V. Strict Control over the Transfer
of Sensitive Materials and
Military Equipment


The transfer of sensitive materials and military equipment is a major issue in the field of international arms control and disarmament and one which China has consistently approached with the utmost gravity.

China supports the three major goals set forth in the Treaty on the Non-Proliferation of Nuclear Weapons (NPT): preventing the spread of nuclear weapons, accelerating nuclear disarmament, and promoting international cooperation in the peaceful utilization of nuclear energy. China has consistently stood for the complete prohibition and thorough destruction of nuclear weapons, pursuing a policy of not supporting, encouraging or engaging in the proliferation of nuclear weapons and not assisting any other country in the development of such weapons. At the same time, China holds that preventing the proliferation of nuclear weapons should not proceed without due regard for the just rights and interests of all countries in the peaceful use of nuclear energy, particularly in the case of developing countries. There must not be a double standard whereby anti-nuclear proliferation is used as a pretext to limit or retard the peaceful use of nuclear energy by developing nations.

China holds that the safeguard regime of the International Atomic Energy Agency (IAEA) is an important component of the efforts to assure the effectiveness of the NPT. Even prior to acceding to the treaty, China undertook to fulfill the obligations stipulated by the IAEA Statute, including the obligation to apply IAEA safeguard. Since 1992 when it became a party to the treaty, it has strictly fulfilled all its obligations under the Treaty, including the obligation to cooperate fully with the IAEA in safeguard application. China follows three principles regarding nuclear exports: exports serving peaceful use only, accepting IAEA's safeguards and no retransfers to a third country without China's consent. Only specialized government-designated companies can handle nuclear exports and in each instance they must apply for approval from relevant governmental departments. All exports of nuclear materials and equipment will be subject to IAEA safeguard. China has never exported sensitive technologies such as those for uranium enrichment, reprocessing and heavy water production.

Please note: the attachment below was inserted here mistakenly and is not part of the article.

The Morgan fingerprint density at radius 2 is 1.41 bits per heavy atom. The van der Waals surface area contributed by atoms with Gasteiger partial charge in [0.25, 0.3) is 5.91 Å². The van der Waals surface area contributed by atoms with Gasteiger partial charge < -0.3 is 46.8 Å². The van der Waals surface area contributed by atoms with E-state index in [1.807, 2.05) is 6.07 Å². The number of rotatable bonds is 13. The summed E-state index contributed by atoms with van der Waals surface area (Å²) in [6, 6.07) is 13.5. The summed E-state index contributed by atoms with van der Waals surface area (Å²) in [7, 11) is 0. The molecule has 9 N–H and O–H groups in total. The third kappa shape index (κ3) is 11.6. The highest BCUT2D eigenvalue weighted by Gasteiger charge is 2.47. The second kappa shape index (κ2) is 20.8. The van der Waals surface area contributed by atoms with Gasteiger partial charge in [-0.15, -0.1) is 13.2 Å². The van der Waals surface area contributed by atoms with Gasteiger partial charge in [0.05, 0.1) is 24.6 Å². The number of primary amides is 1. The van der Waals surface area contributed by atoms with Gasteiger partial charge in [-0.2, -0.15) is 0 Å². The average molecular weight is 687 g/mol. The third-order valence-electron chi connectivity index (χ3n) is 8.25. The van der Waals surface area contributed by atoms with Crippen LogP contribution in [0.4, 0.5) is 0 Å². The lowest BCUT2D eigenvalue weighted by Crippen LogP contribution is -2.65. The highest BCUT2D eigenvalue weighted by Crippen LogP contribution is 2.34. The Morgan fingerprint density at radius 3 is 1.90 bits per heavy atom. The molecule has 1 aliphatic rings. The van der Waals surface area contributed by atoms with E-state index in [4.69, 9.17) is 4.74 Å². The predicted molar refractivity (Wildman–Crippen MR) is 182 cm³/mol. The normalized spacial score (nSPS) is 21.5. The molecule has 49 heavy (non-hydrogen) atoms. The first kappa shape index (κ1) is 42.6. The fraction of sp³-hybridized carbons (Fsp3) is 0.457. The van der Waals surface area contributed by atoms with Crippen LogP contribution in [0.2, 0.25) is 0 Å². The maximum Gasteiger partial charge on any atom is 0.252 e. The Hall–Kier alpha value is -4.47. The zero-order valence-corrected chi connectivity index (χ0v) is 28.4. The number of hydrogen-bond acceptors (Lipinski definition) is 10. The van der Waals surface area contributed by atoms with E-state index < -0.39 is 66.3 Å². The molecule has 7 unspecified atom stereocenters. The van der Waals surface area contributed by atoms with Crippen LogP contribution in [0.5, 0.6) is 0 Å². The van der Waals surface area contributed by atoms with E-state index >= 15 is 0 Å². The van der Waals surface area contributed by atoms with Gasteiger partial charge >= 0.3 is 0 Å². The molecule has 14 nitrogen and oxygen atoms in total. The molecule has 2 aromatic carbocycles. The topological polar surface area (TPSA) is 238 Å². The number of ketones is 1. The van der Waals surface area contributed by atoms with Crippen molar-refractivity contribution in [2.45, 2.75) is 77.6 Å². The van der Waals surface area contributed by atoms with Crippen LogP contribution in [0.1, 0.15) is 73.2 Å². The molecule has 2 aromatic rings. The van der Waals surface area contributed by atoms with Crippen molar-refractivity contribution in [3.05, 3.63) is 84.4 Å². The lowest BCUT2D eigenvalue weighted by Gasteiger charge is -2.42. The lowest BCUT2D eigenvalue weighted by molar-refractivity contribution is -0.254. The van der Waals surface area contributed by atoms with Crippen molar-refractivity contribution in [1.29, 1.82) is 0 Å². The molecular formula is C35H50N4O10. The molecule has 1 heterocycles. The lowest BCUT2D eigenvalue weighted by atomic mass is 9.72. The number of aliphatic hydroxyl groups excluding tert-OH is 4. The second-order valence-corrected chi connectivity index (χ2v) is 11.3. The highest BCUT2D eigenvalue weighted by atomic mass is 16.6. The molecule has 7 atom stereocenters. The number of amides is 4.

With a view to supporting IAEA safeguard, in November, 1991, China officially declared that on a continuing basis it would report to the IAEA any export to or import from non-nuclear-weapon states involving nuclear materials of one effective kilogramme or above. In July, 1993, China formally promised that it would voluntarily report to the agency any imports or exports of nuclear materials, and all exports of nuclear equipment and related non-nuclear materials.

In 1985, China declared that it would of its own free will submit part of its civilian nuclear facilities to the IAEA for safeguards. In 1988 China and the IAEA signed an agreement on voluntary safeguard, under which China provided the IAEA with a listing of facilities subject to such safeguard and established SSAC. The system is supervised, administered and operated respectively by the competent government department, the facility concerned and technological support unit. The competent government department is responsible for organizing the implementation of the safeguard agreement between China and the IAEA. The nuclear facility management is responsible for establishing measurement, recording and reporting regimes in line with the requirements of the agreement, as well as receiving on-site investigations by IAEA inspectors.

China has consistently advocated the complete prohibition and thorough destruction of chemical weapons. It does not produce or possess chemical weapons. China was in the first group of countries to sign the Convention on the Prohibition of the Development, Production, Stockpiling and Use of Chemical Weapons and on Their Destruction, and joined in the work of the Preparatory Commission of the Organization for the Prohibition of Chemical Weapons in a conscientious and constructive manner. China itself suffered greatly from chemical weapons in the past. Large quantities of chemical weapons abandoned by Japanese aggressor troops are found in China to this day, which still threaten the safety and lives and the living environment of the local people. China demands that, in keeping with the stipulations of the convention, the country leaving chemical weapons in another country destroy all such weapons as soon as possible. China hopes that the convention will go into effect at an early date and be thoroughly and effectively implemented, so as to free mankind as soon as possible from the threat of chemical weapons and bring about a world free of such weapons.